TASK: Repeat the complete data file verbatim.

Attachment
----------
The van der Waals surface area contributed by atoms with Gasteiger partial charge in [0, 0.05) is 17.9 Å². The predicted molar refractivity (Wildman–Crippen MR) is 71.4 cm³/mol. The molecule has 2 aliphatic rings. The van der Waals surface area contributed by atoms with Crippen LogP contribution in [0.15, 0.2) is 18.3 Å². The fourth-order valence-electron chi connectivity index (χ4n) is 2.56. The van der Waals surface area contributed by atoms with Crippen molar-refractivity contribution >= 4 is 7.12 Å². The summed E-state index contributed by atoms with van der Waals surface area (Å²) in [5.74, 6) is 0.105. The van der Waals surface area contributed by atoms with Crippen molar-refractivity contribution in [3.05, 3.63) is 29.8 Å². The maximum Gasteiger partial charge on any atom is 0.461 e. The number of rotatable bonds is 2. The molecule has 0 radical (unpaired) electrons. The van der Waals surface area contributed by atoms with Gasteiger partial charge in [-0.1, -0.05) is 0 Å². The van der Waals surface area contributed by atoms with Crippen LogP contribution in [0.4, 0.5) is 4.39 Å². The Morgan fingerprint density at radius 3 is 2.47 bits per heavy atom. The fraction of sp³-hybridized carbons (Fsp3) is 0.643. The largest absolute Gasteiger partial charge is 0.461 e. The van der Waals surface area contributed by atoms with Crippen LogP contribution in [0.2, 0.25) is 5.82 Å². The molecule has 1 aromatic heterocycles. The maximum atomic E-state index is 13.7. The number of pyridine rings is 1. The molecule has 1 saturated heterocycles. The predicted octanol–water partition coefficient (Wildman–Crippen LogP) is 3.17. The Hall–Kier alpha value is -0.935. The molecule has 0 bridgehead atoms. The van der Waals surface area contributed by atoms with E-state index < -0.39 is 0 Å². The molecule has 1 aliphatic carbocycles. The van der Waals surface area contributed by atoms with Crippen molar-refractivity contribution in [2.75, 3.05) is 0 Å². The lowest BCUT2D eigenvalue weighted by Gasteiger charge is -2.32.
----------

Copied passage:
The van der Waals surface area contributed by atoms with Gasteiger partial charge in [0, 0.05) is 17.9 Å². The predicted molar refractivity (Wildman–Crippen MR) is 71.4 cm³/mol. The molecule has 2 aliphatic rings. The van der Waals surface area contributed by atoms with Crippen LogP contribution in [0.15, 0.2) is 18.3 Å². The fourth-order valence-electron chi connectivity index (χ4n) is 2.56. The van der Waals surface area contributed by atoms with Crippen molar-refractivity contribution >= 4 is 7.12 Å². The summed E-state index contributed by atoms with van der Waals surface area (Å²) in [5.74, 6) is 0.105. The van der Waals surface area contributed by atoms with Crippen molar-refractivity contribution in [3.05, 3.63) is 29.8 Å². The maximum Gasteiger partial charge on any atom is 0.461 e. The number of rotatable bonds is 2. The molecule has 0 radical (unpaired) electrons. The van der Waals surface area contributed by atoms with Gasteiger partial charge in [-0.1, -0.05) is 0 Å². The van der Waals surface area contributed by atoms with Crippen LogP contribution in [0.4, 0.5) is 4.39 Å². The Morgan fingerprint density at radius 3 is 2.47 bits per heavy atom. The fraction of sp³-hybridized carbons (Fsp3) is 0.643. The largest absolute Gasteiger partial charge is 0.461 e. The van der Waals surface area contributed by atoms with Crippen LogP contribution in [0.2, 0.25) is 5.82 Å². The molecule has 1 aromatic heterocycles. The maximum atomic E-state index is 13.7. The number of pyridine rings is 1. The molecule has 1 saturated heterocycles. The predicted octanol–water partition coefficient (Wildman–Crippen LogP) is 3.17. The Hall–Kier alpha value is -0.935. The molecule has 0 bridgehead atoms. The van der Waals surface area contributed by atoms with E-state index < -0.39 is 0 Å². The molecule has 1 aliphatic carbocycles. The van der Waals surface area contributed by atoms with Crippen molar-refractivity contribution in [2.75, 3.05) is 0 Å². The lowest BCUT2D eigenvalue weighted by Gasteiger charge is -2.32.